Our regulatory law experts look at a case involving the Professional Standards Authority (PSA) and fitness to practise following the use of a racist acronym by a paramedic.
In the matter of PSA v (1) Health and Care Professions Council (HCPC) and (2) AR  EWHC 1906, Mrs Justice Foster has declined an appeal bought by the PSA against decision of the HCPC’s Conduct Committee regarding fitness to practise.
A paramedic had used a racist acronym when describing a patient’s condition to his colleague. The Committee found the statement amounted to misconduct, but did not then find the paramedic’s fitness to practise to be impaired.
The argument before the Court included submissions around the issue of what the public interest required. In the Court’s judgement, the Committee had reached a decision on the basis of a correct understanding of the legal principles, having weighed the relevant considerations. Her Honour determined the decision reached by the Panel was one which was open to them.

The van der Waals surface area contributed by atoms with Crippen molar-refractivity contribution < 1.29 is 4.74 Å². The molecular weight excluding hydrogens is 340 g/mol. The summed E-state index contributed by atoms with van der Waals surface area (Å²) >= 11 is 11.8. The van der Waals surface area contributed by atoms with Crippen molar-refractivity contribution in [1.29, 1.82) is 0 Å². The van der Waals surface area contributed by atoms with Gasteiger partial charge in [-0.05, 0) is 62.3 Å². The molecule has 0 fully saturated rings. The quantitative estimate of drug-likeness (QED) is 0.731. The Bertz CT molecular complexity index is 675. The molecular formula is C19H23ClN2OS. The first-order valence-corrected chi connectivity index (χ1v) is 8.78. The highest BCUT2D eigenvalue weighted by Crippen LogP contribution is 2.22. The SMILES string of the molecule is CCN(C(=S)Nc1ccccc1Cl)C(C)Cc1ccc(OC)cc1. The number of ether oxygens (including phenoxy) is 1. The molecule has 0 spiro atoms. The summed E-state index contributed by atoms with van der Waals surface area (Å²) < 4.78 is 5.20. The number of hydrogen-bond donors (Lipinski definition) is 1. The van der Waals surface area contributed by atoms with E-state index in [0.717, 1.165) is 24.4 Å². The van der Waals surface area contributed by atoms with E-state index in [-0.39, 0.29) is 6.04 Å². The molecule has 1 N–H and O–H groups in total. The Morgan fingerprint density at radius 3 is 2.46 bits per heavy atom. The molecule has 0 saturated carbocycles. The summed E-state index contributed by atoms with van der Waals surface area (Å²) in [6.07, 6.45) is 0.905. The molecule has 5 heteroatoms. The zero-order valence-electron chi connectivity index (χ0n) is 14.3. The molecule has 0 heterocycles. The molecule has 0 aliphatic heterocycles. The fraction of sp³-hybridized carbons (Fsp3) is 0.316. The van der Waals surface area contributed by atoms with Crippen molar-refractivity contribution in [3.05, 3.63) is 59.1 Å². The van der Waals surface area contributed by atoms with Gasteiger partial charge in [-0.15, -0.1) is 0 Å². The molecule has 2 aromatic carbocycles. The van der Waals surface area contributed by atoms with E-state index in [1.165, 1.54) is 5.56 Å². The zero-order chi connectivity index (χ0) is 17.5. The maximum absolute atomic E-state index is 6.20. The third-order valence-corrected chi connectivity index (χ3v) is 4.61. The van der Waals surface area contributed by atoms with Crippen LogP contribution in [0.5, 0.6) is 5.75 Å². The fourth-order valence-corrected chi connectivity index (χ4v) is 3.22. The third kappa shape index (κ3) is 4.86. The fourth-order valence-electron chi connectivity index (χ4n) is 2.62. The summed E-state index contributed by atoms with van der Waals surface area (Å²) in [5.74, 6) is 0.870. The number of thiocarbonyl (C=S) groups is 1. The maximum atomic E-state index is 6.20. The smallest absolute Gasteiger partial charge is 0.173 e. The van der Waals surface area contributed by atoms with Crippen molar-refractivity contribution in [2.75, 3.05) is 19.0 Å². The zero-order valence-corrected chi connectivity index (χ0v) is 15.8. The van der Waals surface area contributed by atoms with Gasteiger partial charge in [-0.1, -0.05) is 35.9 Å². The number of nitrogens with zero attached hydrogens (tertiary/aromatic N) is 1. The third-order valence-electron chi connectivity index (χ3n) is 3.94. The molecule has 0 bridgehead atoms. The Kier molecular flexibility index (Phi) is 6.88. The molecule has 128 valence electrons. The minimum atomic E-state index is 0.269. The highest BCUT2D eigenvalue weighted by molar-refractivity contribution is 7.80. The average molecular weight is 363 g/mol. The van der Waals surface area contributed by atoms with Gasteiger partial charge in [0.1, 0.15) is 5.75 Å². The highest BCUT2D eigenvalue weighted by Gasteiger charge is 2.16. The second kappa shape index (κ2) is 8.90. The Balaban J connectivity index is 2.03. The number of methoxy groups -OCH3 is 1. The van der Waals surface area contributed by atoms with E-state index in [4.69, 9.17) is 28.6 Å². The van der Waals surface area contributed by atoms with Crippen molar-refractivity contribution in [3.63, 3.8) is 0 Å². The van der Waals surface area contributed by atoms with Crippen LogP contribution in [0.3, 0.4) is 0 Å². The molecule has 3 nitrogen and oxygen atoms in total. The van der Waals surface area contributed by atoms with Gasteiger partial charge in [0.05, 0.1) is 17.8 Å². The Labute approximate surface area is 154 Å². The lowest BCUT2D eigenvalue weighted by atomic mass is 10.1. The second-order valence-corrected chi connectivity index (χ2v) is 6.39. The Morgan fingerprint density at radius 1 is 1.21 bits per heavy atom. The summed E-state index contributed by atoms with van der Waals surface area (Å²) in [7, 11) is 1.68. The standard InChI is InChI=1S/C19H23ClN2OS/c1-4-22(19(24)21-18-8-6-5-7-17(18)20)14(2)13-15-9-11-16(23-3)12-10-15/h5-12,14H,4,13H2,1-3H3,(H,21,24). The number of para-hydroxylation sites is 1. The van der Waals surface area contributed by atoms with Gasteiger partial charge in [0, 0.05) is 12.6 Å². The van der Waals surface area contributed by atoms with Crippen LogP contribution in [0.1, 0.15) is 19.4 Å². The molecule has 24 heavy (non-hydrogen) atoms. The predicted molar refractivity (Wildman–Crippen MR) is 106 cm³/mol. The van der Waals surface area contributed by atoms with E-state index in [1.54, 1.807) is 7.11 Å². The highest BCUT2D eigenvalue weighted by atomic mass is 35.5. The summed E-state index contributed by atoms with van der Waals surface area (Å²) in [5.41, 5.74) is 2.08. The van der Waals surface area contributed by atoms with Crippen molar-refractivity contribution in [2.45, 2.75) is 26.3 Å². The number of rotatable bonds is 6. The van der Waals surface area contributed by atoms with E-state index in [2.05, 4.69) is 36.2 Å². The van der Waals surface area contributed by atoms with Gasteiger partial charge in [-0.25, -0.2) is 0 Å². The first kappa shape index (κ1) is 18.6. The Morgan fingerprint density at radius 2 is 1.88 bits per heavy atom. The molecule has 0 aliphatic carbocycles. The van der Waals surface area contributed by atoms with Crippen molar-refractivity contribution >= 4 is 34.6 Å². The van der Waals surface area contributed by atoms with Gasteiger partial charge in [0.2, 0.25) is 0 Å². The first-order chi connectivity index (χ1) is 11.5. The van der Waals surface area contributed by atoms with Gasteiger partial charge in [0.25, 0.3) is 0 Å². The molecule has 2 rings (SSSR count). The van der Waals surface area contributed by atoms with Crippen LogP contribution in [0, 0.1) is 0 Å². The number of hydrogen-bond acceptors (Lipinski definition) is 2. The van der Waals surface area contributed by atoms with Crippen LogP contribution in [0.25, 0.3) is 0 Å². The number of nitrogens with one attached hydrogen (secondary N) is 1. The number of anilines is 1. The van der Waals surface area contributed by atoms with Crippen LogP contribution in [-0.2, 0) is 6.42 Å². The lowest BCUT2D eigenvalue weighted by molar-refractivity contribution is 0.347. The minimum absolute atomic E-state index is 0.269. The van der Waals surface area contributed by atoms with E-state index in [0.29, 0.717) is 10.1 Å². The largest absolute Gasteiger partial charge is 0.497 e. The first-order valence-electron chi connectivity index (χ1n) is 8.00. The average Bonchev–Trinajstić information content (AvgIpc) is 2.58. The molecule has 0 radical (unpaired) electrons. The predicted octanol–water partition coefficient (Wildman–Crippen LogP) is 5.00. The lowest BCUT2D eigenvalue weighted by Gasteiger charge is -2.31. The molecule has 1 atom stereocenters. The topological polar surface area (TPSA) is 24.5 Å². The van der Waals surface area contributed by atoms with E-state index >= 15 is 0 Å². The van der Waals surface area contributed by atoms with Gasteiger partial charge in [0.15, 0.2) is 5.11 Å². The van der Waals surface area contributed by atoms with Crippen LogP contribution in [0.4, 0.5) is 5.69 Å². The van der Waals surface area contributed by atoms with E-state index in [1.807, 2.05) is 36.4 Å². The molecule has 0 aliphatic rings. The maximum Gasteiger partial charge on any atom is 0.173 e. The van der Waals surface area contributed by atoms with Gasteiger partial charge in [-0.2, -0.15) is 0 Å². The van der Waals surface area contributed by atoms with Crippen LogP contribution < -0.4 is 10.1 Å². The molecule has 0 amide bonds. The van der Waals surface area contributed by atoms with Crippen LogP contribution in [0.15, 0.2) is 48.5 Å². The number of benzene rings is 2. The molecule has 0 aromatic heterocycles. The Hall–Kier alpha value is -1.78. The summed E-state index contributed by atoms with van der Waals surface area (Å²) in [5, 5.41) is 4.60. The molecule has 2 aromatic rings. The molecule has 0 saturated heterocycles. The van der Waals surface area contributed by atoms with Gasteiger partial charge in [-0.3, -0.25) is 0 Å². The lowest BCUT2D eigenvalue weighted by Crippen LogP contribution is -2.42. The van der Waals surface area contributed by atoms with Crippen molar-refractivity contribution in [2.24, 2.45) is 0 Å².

It is important to note that the decision makes it clear that, generally, conduct of a racist nature by a professional person would be likely to lead to a finding of impaired fitness to practise. The Court noted that, usually, such conduct may be indicative of an attitude which is totally incompatible with professional practice and the public interest may only be vindicated by a finding of impairment and corresponding sanction.
However, the Court commented that there is no rule that such a result must follow, referring to this case (a “different and a very unusual case“).
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